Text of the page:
Chauncey in Imaginary


Almost no one, in retrospect, likes a misleading trailer, and I don't know anyone who enjoys a trailer that seems to give away a narrative's contents from points A to Z, making you feel like you've seen the movie months before you actually see it. (Ordinary Angels, anyone?) Yet I reserve a special kind of irritation for trailers that wind up almost exhaustively descriptive of the eventual experience simply through the predecessors they choose to plug.

In the preview for Blumhouse's horror flick Imaginary, we're informed, through title cards, that director Jeff Wadlow's PG-13 freakout is by the studio that brought us M3GAN, Five Nights at Freddy's, The Black Phone, and 2020's The Invisible Man. No untruth-in-advertising here – those were certainly all Blumhouse releases. But the company's latest cash grab will indeed remind you of M3GAN, and Five Nights at Freddy's, and The Black Phone, and The Invisible Man … and make you wonder if there's a single original idea in the whole of the film's occasionally amusing, largely tiresome 100-plus minutes. Actually, had it also name-checked Insidious, Sinister, Paranormal Activity, and a bunch of additional Blumhouse offerings, the two-minute ad would've been even more on-the-nose about what it was providing. But by then, the trailer would've lasted longer than the actual movie.

With Imaginary, we find ourselves in the upper-middle-class suburbs of Louisiana – a locale evidenced by a license plate, and not by anyone onscreen having even a whiff of an accent. DeWanda Wise's lauded children's-book author Jessica is the relatively new stepmon to stereotypically surly teen Taylor (Taegen Burns) and her grade-school sister Alice (Pyper Braun), their dad being a British musician (Tom Payne's Max) who has no discernible personality and doesn't need any, as the story quickly scoots him off on tour for the remainder of the film. (A blessing, really, considering that Max's presence might've led to all sorts of uncomfortable May December vibes, as Payne looks 10 years older than Burns tops.) Wanting to give her stepkids a happy home environment after their birth mother went mad for undisclosed reasons, Jessica gets the clan to move into her childhood home where her father Ben (Samuel Salary) apparently also lost his mind. Despite Jessica's tetchy relationship with Taylor, all appears normal enough until Alice finds an abandoned Teddy bear in the basement – a plaything the girl immediately christens “Chauncey,” seemingly as though the bear itself told her that was its name. Alice chats with her brown-furred, black-eyed pal, and voices Chauncey's responses, and is apparently invited to embark on a very questionable scavenger hunt. And what happens next? Well, it's a little M3GAN, and a little Five Nights at Freddy's, and a little … . You get the picture.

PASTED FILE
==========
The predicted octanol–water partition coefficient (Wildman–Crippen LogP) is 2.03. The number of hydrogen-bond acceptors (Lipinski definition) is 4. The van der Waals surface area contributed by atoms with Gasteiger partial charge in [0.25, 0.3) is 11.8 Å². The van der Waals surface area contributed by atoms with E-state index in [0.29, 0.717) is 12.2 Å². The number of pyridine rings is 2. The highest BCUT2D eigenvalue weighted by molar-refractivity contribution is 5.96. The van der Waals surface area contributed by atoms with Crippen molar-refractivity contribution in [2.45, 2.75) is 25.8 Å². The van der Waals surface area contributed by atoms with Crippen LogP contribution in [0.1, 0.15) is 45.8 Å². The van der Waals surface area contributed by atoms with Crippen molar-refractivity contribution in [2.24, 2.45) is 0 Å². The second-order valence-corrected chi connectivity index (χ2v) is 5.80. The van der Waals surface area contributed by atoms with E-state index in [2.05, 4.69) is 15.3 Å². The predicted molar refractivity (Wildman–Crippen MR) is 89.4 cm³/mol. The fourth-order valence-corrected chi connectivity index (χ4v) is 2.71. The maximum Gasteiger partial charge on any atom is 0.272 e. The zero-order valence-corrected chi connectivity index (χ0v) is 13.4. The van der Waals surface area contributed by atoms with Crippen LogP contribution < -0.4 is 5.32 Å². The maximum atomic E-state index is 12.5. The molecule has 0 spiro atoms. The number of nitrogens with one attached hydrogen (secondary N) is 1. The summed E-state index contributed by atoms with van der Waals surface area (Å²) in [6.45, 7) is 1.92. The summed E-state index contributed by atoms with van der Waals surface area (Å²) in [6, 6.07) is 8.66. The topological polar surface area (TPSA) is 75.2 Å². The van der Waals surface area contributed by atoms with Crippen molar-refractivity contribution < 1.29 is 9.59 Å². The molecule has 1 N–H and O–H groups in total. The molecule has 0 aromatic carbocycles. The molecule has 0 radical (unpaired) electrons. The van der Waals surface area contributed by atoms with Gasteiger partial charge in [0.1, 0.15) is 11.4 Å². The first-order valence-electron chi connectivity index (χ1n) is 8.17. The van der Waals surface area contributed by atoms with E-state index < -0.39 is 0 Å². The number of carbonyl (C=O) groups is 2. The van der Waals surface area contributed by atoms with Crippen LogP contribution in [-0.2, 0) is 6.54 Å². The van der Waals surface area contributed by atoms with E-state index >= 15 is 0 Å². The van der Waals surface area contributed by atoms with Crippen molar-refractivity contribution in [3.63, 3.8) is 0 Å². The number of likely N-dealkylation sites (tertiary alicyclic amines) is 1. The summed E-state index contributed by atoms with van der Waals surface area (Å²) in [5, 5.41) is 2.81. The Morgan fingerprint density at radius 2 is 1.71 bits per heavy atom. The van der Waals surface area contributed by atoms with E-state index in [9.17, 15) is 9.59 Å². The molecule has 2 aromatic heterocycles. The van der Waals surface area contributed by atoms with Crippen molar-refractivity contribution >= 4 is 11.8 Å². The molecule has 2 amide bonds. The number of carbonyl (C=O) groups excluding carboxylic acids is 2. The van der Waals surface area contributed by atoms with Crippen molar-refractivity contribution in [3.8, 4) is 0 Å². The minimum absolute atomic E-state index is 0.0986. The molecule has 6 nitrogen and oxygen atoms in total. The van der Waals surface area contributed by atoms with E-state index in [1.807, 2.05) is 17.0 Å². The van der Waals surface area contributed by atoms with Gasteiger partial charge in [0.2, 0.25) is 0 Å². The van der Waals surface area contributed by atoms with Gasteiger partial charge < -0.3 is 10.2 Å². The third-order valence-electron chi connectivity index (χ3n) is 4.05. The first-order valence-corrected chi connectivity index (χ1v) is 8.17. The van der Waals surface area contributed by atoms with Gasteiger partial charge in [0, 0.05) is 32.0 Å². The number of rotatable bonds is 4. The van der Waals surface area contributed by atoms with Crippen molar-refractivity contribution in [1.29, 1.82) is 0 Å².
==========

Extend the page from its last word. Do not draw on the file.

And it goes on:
Maybe it's due to advancing age and having seen dozens of these things over the years, but I've all but given up hope that Blumhouse horror yarns will ever be truly scary – that way I can be delightfully surprised whenever an unsettling winner such as January's Night Swim manages to sneak through. To my eyes, Imaginary wasn't at all frightening or disturbing, and also may not have been to the kid of about 10 who followed me out of the auditorium alongside one of his parents. (Their entire post-screening conversation as I heard it: “That was so awesome! Did you like it, Dad?” “Ummm … yeeeaaahh … .”)

Pyper Braun and DeWanda Wise in Imaginary

Wadlow's requisite “Gotcha!” effects – faces popping out from under the bed, shadowy figures briefly glimpsed in background shots – have already been overused hundreds of times, and as always, the more that characters try to rationalize or, God forbid, understand the supernatural goings-on, the less inherently freaky they become. Once we glean that this whackadoodle setup is destined to lead to Jessica and her new charges learning to love and accept one another, all hopes for suspense and anything legitimately startling fly out the window. And poor Betty Buckley, here, is basically a one-woman exposition dump, her de rigueur Elderly Neighbor Who Knows Things obligated to deliver reams of backstory explaining Jessica's blocked childhood trauma and its relevance to her new role as stepmom.